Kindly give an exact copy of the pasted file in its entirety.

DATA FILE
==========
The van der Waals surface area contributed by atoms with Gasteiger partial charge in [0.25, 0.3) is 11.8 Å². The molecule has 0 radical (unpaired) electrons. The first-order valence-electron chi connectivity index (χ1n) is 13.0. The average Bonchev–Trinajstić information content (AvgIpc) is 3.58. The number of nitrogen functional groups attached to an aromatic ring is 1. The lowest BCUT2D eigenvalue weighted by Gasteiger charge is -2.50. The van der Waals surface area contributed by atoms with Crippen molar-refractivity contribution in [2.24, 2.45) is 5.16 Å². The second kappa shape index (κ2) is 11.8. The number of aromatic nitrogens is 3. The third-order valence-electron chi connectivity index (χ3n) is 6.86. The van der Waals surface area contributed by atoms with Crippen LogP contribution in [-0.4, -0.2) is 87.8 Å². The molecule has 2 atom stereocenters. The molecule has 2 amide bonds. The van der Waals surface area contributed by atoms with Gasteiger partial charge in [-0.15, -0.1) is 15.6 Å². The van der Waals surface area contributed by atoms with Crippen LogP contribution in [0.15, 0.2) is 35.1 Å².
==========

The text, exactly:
The van der Waals surface area contributed by atoms with Gasteiger partial charge in [0.25, 0.3) is 11.8 Å². The molecule has 0 radical (unpaired) electrons. The first-order valence-electron chi connectivity index (χ1n) is 13.0. The average Bonchev–Trinajstić information content (AvgIpc) is 3.58. The number of nitrogen functional groups attached to an aromatic ring is 1. The lowest BCUT2D eigenvalue weighted by Gasteiger charge is -2.50. The van der Waals surface area contributed by atoms with Crippen molar-refractivity contribution in [2.24, 2.45) is 5.16 Å². The second kappa shape index (κ2) is 11.8. The number of aromatic nitrogens is 3. The third-order valence-electron chi connectivity index (χ3n) is 6.86. The van der Waals surface area contributed by atoms with Crippen LogP contribution in [-0.4, -0.2) is 87.8 Å². The molecule has 2 atom stereocenters. The molecule has 2 amide bonds. The van der Waals surface area contributed by atoms with Gasteiger partial charge in [-0.15, -0.1) is 15.6 Å². The van der Waals surface area contributed by atoms with Crippen LogP contribution in [0.15, 0.2) is 35.1 Å².